Smack in the middle of the aggregated timesheets were Force India’s Sergio Pérez and his new teammate Esteban Ocon. Barely five-hundredths of a second separated the pair’s fastest Ultra Soft lap times, and while the team is looking to break into the top-three in the Constructors’ Championship standings this year, its pre-season form suggests that it a long way from reality.
The VJM10 managed a solid 785 laps (3,654 kilometres) in the end, however its early running was limited thanks to an exhaust problem that took two days to solve. The car was then handed over to wealthy test driver Alfonso Célis Jr and while the young Mexican kept it on the island, he has neither the pace nor experience to add any real value beyond what he brought in cash.
All up, the fortnight suggests the car will be reliable, but not particularly quick. It looks doubtful that the team’s P3 ambitions will be realised, unless the team was holding its best cards close to its chest.
The Haas F1 Team, in its sophomore season, will be hoping to improve on its eighth place it achieved in last year’s Constructors’ Championship standings. The VF-17 chassis has proven tidy – if unspectacular – and it was little surprise to see the new car strike the typical gremlins one sees in a young team: electrical and sensor glitches were apparent in the early days of testing.
What was not expected was a return of the braking issues that plagued the team in 2016. Kevin Magnussen locked his brakes and smacked the wall at Turn 10 in the first week of testing, while Romain Grosjean spun into the kitty litter at Turn 5 on the final day of running.
With 716 laps (3,333 kilometres) under its belt, however, the car has proven generally reliable – but not particularly quick.
McLaren Honda’s pre-season looks rather too similar to the first year of the current partnership in 2015. Too often, the striking MCL32 was confined to the garages or seen touring slowly on its way back to the pits with a problem.
The new livery scheme could not mask the apparent problems with the all-new Honda powerplant, which was struck by countless gremlins that necessitated too many power unit changes to mention.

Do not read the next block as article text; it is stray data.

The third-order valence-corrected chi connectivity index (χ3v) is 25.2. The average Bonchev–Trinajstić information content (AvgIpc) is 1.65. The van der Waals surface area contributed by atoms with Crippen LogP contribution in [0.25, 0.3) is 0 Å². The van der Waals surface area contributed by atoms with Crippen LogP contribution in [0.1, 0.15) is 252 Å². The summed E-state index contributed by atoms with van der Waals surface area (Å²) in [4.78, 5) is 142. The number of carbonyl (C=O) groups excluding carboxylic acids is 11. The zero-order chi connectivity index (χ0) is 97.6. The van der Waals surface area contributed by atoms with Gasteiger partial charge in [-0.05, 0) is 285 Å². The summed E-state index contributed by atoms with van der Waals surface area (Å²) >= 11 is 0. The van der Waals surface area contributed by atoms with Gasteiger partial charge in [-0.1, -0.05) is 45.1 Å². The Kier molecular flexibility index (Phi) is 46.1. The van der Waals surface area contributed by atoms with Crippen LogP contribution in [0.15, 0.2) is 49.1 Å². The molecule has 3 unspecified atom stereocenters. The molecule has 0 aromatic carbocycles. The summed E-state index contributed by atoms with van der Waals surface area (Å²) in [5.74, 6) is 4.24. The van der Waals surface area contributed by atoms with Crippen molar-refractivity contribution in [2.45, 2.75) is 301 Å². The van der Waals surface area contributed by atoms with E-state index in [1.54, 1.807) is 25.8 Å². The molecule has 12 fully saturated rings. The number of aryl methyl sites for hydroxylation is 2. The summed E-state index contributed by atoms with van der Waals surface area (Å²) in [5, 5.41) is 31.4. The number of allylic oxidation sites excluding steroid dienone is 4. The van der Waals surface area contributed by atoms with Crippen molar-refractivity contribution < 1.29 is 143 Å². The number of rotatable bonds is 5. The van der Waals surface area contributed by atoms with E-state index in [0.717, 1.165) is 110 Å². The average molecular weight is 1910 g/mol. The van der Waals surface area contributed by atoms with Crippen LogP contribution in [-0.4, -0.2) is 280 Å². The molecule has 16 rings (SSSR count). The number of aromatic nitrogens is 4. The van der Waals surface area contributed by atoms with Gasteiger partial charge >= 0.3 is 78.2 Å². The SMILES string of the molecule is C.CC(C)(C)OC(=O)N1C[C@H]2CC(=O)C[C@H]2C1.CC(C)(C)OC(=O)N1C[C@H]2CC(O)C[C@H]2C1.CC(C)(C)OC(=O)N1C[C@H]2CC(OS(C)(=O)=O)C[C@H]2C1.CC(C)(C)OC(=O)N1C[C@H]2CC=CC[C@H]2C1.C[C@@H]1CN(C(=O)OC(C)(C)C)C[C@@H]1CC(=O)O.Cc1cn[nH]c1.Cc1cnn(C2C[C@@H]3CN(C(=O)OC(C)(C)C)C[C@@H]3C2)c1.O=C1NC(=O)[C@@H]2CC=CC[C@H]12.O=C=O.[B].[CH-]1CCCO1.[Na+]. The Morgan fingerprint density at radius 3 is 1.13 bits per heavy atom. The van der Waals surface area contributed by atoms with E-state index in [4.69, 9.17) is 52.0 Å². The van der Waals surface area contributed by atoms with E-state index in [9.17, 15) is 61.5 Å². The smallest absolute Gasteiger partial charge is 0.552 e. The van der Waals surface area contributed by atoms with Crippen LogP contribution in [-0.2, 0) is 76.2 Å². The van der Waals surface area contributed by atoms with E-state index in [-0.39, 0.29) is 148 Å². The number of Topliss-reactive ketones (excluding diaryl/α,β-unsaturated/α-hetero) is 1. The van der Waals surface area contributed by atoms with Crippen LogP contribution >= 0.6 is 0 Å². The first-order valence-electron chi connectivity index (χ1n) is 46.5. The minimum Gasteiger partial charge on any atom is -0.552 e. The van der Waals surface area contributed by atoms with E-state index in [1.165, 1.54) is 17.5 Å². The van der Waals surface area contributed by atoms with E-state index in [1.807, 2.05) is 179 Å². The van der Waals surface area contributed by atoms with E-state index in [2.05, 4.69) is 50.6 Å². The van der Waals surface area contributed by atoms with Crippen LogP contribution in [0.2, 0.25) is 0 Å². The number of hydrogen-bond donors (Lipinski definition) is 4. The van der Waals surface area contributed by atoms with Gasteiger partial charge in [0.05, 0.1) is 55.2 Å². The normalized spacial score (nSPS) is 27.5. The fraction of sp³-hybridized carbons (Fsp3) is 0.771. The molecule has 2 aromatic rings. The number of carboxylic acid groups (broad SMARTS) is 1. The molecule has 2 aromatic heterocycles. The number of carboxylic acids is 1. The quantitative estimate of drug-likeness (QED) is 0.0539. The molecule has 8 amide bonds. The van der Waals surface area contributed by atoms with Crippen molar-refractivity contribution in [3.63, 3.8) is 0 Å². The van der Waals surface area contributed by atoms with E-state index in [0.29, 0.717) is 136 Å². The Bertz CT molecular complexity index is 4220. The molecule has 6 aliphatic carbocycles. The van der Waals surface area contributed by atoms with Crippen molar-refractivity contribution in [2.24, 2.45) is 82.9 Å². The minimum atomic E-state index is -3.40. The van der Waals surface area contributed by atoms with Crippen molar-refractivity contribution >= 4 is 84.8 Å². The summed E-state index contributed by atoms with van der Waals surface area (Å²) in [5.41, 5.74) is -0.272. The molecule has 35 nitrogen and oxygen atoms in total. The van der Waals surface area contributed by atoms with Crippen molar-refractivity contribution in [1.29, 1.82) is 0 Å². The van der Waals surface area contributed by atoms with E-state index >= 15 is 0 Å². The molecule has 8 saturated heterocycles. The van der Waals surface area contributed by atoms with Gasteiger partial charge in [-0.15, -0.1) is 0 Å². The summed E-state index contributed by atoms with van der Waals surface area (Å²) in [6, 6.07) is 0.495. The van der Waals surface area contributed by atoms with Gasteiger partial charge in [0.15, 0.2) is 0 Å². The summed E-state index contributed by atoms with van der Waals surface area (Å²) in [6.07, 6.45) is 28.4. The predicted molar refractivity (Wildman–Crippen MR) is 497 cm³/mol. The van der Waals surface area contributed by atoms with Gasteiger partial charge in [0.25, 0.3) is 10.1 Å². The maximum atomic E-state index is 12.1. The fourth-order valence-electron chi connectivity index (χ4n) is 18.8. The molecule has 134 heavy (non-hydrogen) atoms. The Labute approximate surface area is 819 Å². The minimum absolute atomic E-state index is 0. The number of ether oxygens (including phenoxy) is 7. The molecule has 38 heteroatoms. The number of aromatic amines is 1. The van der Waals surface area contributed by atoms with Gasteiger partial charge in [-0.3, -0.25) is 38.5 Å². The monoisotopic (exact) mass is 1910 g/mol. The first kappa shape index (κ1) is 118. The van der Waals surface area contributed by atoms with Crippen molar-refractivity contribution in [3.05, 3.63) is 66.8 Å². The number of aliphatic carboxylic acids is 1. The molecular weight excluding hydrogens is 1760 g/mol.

After eight days, the car was barely capable of reaching 50 laps by day’s end. The final tally of 425 laps (1,983 kilometres) is simply disastrous, and while both parties are denying speculation that an ugly divorce is on the cards, McLaren and Honda are once again on the back foot.
At the bottom of the timesheets is Sauber, where its main drivers Marcus Ericsson and Pascal Wehrlein brought up the rear. The first week of testing took place without Wehrlein, and in the German’s place was drafted Ferrari reserve Antonio Giovinazzi.
The Italian acquitted himself tremendously, keeping his car in one piece and gathering critical mileage for the Swiss squad. Ericsson, meanwhile, continued to rack up the laps in his usually dependable fashion, without ever really setting the timing screens alight.
Fitted with last year’s Ferrari power units, the C36 chassis has a proven power plant under the skin, but that didn’t stop one of them from failing in the first week of testing. From there on, the car has ran all but faultlessly, giving the squad a healthy 787 laps (3,663 kilometres) to its credit. The car isn’t particularly quick, but it has a greater chance of holding together than a number of rival outfits, which could yield a few points’ finishes in the early races of the season.
|2017 FORMULA 1 PRE-SEASON TEST – COMBINED UNOFFICIAL TIMES|
|Driver||Team / Entry||Time||Gap||Tyre|
|1.||Kimi Räikkönen||Scuderia Ferrari SF70H||1:18.634|
|2.||Sebastian Vettel||Scuderia Ferrari SF70H||1:19.024||+ 0.390|
|3.||Valtteri Bottas||Mercedes AMG Petronas F1W08||1:19.310||+ 0.676|
|4.||Lewis Hamilton||Mercedes AMG Petronas F1W08||1:19.352||+ 0.718|
|5.||Felipe Massa||Williams Martini Racing Mercedes FW40||1:19.420||+ 0.786|
|6.||Max Verstappen||Red Bull Racing Tag Heuer RB13||1:19.438||+ 0.804|
|7.||Carlos Sainz Jr||Scuderia Toro Rosso Ferrari STR12||1:19.837||+ 1.203|
|8.||Nico Hülkenberg||Renault Sport F1 Team RS17||1:19.885||+ 1.251|
|9.||Daniel Ricciardo||Red Bull Racing Tag Heuer RB13||1:19.900||+ 1.266|
|10.||Sergio Pérez||Sahara Force India Mercedes VJM10||1:20.116||+ 1.482|
|11.||Esteban Ocon||Sahara Force India Mercedes VJM10||1:20.161||+ 1.527|
|12.||Jolyon Palmer||Renault Sport F1 Team RS17||1:20.205||+ 1.571|
|13.||Lance Stroll||Williams Martini Racing Mercedes FW40||1:20.335||+ 1.701|
|14.||Daniil Kvyat||Scuderia Toro Rosso Ferrari STR12||1:20.416||+ 1.782|
|15.||Kevin Magnussen||Haas F1 Team Ferrari VF-17||1:20.504||+ 1.870|
|16.||Romain Grosjean||Haas F1 Team Ferrari VF-17||1:21.110||+ 2.476|
|17.||Stoffel Vandoorne||McLaren-Honda MP4-31||1:21.348||+ 2.714|
|18.||Fernando Alonso||McLaren-Honda MP4-31||1:21.389||+ 2.755|
|19.||Marcus Ericsson||Sauber F1 Team Ferrari C36||1:21.670||+ 3.036|
|20.||Pascal Wehrlein||Sauber F1 Team Ferrari C36||1:22.347||+ 3.713|
|21.||Antonio Giovinazzi||Sauber F1 Team Ferrari C36||1:22.401||+ 3.767|
|22.||Alfonso Célis Jr||Sahara Force India Mercedes VJM10||1:23.568||+ 4.934|
Image via McLaren Honda, Mercedes AMG F1 Petronas, Red Bull Content Pool, Renault Sport F1, Sahara Force India F1 Team, Scuderia Ferrari, Williams Martini Racing (LAT), XPB Images